The adoption of  HMS Wshart by Port TalbotIn February 1942 Wishart was adopted by Port Talbot, Glamorgan, after a successful Warships Week National Savings campaign. Port Talbot's warship week took place between 7 and 14 February 1942, and 264,969 was raised. I have been unable to find out why Wishart was adopted by Port Talbot or the links established between Wishart and the town. Get in touch if you can help. And to find out more about Warships Weeks read Peter Scofield's article on ‘National Savings and Warship Weeks’.

Colin Seaman (left) and Derek ShepherdDerek Shepherd (on right) was 15 when he enlisted in the Royal Navy. His best friend was Colin Seaman (on the left).  They kept in touch by phone but were not fit enough to attend the reunions of the V & W Association.

Colin Seaman lived in his own home in Burnham on Crouch, Essex, with family living nearby and died on Thursday 2 February 2017 at the good age of 93.

Ron Rendle was 98 when he died on the 23 December 2017 and will be greatly missed by his former shipmates in the V & W Destroyer Association. He was a keen photographer but none of his photographs survived when HMS Bickerton was torpedoed. He told his story to Bill Forster, an Associate member of the V & W Association whose father served in HMS Venomous, a sister ship of Wishart. You can read about Ron's life and listen to the recorded interview online by clicking on this link.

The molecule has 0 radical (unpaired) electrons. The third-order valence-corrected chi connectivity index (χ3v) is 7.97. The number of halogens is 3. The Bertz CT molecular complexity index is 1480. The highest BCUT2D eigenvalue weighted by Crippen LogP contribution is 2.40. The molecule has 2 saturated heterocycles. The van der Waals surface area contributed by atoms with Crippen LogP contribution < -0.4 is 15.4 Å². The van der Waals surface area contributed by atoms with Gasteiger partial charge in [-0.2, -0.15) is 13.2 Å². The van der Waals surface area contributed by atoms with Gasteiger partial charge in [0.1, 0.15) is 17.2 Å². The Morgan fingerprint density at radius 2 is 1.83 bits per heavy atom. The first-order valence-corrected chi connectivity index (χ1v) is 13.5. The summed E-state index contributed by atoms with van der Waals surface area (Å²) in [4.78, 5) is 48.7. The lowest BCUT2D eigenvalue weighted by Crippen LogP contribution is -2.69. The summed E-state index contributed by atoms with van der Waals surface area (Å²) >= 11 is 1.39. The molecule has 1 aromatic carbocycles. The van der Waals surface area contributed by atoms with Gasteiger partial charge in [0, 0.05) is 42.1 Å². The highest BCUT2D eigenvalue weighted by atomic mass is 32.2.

Who are these men?

Now take a look at these photographs contributed by the families of men who served on HMS WIshart.  There were between 120 and 160 men on WIshart at any one time and most ratings would only remember the men in their own Mess. 
If you recognise a family member who served on WIshart do please get in touch and let us know so that we can add their names and tell their stories. They are mostly stokers.

If you want to find out more about the wartime service of a member of your family who served on HMS Wishart you should first obtain a copy of their service record
To find out how follow this link:

If you have stories or photographs of HMS Wishart you would like to contribute to the web site please contact Bill Forster
Find out how you can help us research this ship and build this web site